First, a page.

Exemplary narcotic analgesic therapeutic agents include, but are not limited to, alfentanil, allylprodine, alphaprodine, anileridine, benzylmorphine, bezitramide, buprenorphine, butorphanol, clonitazene, codeine, codeine methyl bromide, codeine phosphate, codeine sulfate, desomorphine, dextromoramide, dezocine, diampromide, dihydrocodeine, dihydrocodeinone enol acetate, dihydromorphine, dimenoxadol, dimepheptanol, dimethylthiambutene, dioxaphetyl butyrate, dipipanone, eptazocine, ethoheptazine, ethylmethylthiambutene, ethylmorphine, etonitazene, fentanyl, hydrocodone, hydromorphone, hydroxypethidine, isomethadone, ketobemidone, levorphanol, lofentanil, meperidine, meptazinol, metazocine, methadone hydrochloride, metopon, morphine, myrophine, nalbuphine, narceine, nicomorphine, norlevorphanol, normethadone, normorphine, norpipanone, opium, oxycodone, oxymorphone, papaveretum, pentazocine, phenadoxone, phenazocine, pheoperidine, piminodine, piritramide, proheptazine, promedol, properidine, propiram, propoxyphene, rumifentanil, sufentanil, tilidine, and pharmaceutically acceptable salts thereof.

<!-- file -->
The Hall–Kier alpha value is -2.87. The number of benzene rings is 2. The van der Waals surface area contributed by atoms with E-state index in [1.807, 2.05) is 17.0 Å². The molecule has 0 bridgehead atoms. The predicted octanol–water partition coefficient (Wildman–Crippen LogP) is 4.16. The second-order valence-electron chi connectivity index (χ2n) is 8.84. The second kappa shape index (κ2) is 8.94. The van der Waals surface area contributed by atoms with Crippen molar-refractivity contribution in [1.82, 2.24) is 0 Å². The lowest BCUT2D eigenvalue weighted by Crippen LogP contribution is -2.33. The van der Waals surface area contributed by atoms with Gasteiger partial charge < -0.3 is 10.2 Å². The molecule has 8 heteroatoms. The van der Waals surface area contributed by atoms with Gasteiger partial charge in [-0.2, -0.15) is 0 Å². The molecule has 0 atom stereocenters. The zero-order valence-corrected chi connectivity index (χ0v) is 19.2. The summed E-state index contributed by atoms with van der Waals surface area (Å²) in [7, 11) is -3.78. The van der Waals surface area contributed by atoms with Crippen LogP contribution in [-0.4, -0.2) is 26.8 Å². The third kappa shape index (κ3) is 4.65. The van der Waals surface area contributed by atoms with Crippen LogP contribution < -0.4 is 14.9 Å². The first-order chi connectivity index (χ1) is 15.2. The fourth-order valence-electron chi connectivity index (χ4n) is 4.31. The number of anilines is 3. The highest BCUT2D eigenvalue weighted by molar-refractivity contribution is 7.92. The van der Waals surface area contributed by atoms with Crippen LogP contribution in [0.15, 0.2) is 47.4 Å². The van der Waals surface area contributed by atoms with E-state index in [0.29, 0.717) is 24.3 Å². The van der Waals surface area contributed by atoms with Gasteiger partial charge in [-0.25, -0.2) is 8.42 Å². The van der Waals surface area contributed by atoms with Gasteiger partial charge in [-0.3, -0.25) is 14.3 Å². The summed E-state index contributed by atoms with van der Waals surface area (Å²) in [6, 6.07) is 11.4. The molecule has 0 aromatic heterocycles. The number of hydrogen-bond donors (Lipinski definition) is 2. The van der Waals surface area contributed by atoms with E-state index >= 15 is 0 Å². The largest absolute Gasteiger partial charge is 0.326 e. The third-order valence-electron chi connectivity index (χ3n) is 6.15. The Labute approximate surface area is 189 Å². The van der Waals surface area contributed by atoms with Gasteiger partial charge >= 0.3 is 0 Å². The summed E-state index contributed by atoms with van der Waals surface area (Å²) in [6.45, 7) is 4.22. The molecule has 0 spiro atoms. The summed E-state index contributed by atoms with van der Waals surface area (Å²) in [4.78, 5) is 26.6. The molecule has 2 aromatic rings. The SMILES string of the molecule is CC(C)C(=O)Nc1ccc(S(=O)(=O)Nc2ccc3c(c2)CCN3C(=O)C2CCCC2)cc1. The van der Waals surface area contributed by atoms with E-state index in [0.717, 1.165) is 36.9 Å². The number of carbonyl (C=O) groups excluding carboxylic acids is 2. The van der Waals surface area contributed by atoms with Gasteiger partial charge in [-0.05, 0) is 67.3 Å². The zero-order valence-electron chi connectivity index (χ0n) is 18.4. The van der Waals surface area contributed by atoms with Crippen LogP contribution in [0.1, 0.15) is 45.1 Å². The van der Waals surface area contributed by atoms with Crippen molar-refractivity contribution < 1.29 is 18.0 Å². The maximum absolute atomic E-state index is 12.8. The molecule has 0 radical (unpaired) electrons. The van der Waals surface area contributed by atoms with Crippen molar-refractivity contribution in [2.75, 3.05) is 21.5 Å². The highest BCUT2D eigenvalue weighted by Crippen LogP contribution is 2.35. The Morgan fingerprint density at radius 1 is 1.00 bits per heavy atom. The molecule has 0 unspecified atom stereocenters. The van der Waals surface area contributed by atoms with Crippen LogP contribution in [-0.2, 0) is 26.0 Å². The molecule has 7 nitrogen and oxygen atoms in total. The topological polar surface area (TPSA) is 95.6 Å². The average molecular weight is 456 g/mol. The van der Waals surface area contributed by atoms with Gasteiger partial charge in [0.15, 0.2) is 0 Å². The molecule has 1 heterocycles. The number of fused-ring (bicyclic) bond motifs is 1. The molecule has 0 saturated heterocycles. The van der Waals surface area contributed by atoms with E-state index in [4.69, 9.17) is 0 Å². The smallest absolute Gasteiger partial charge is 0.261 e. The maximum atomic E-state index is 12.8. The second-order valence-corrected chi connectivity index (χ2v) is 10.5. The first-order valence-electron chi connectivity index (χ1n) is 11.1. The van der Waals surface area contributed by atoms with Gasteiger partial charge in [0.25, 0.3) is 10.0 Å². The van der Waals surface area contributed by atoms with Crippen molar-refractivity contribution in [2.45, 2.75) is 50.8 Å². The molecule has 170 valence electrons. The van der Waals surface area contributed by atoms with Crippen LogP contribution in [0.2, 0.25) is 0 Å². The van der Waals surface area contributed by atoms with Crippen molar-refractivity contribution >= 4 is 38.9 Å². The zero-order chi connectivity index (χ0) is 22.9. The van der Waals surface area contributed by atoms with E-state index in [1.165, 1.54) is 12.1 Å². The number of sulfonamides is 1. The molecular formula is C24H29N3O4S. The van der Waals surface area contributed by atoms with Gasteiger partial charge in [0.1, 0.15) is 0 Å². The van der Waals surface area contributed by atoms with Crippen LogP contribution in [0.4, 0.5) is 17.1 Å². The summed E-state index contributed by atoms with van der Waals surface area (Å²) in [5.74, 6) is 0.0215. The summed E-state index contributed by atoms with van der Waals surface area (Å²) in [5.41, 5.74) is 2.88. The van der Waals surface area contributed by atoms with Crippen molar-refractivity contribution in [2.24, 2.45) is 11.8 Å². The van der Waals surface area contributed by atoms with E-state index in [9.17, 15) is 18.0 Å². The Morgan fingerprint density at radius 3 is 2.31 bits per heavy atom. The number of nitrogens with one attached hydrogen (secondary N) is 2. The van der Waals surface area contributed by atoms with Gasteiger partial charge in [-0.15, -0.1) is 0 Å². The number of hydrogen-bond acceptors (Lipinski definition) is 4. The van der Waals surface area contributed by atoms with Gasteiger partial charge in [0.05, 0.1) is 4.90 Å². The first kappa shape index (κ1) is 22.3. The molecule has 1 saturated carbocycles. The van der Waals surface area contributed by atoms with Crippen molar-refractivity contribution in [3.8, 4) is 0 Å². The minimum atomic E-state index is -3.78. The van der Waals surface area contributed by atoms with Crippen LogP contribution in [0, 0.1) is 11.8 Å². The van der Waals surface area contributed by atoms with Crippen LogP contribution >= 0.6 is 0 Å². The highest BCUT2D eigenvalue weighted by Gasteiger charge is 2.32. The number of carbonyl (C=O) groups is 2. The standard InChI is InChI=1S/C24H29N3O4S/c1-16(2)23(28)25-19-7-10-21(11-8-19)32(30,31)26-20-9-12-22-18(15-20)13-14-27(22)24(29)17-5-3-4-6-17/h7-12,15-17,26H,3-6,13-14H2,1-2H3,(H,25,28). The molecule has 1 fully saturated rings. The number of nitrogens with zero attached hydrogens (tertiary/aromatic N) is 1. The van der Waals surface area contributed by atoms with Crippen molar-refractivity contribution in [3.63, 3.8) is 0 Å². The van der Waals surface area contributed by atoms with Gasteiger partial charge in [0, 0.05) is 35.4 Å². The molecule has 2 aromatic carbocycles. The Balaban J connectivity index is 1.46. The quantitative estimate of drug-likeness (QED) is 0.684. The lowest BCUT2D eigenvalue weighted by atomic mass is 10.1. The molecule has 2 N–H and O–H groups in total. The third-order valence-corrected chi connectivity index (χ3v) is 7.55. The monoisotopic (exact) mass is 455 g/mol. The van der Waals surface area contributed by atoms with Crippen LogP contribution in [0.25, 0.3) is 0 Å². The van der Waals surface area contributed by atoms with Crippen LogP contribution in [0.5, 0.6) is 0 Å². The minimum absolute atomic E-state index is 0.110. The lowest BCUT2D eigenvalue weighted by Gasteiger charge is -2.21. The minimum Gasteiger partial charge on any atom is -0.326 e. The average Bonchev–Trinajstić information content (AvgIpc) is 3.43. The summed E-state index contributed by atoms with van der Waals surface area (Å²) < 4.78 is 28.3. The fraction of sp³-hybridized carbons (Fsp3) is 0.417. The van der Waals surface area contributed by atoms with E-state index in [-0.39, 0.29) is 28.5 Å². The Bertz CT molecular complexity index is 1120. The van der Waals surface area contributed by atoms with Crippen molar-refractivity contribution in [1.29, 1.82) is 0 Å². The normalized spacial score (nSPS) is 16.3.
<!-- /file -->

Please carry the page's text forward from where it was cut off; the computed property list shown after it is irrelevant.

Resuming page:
Exemplary non-narcotic analgesic agents that may be combined with the sling 100 include, but are not limited to, aceclofenac, acetaminophen, acetaminosalol, acetanilide, acetylsalicylsalicylic acid, alclofenac, alminoprofen, aloxiprin, aluminum bis(acetylsalicylate), aminochlorthenoxazin, 2-amino-4-picoline, aminopropylon, aminopyrine, ammonium salicylate, amtolmetin guacil, antipyrine, antipyrine salicylate, antrafenine, apazone, aspirin, benorylate, benoxaprofen, benzpiperylon, benzydamine, bermoprofen, brofenac, p-bromoacetanilide, 5-bromosalicylic acid acetate, bucetin, bufexamac, bumadizon, butacetin, calcium acetylsalicylate, carbamazepine, carbiphene, carsalam, chloralantipyrine, chlorthenoxazin(e), choline salicylate, cinchophen, ciramadol, clometacin, cropropamide, crotethamide, dexoxadrol, difenamizole, diflunisal, dihydroxyaluminum acetylsalicylate, dipyrocetyl, dipyrone, emorfazone, enfenamic acid, epirizole, etersalate, ethenzamide, ethoxazene, etodolac, felbinac, fenoprofen, floctafenine, flufenamic acid, fluoresone, flupirtine, fluproquazone, flurbiprofen, fosfosal, gentisic acid, glafenine, ibufenac, imidazole salicylate, indomethacin, indoprofen, isofezolac, isoladol, isonixin, ketoprofen, ketorolac, p-lactophenetide, lefetamine, loxoprofen, lysine acetylsalicylate, magnesium acetylsalicylate, methotrimeprazine, metofoline, miroprofen, morazone, morpholine salicylate, naproxen, nefopam, nifenazone, 5′ nitro-2′ propoxyacetanilide, parsalmide, perisoxal, phenacetin, phenazopyridine hydrochloride, phenocoll, phenopyrazone, phenyl acetylsalicylate, phenyl salicylate, phenyramidol, pipebuzone, piperylone, prodilidine, propacetamol, propyphenazone, proxazole, quinine salicylate, ramifenazone, rimazolium metilsulfate, salacetamide, salicin, salicylamide, salicylamide o-acetic acid, salicylsulfuric acid, salsalte, salverine, simetride, sodium salicylate, sulfamipyrine, suprofen, talniflumate, tenoxicam, terofenamate, tetradrine, tinoridine, tolfenamic acid, tolpronine, tramadol, viminol, xenbucin, zomepirac, and pharmaceutically acceptable salts thereof.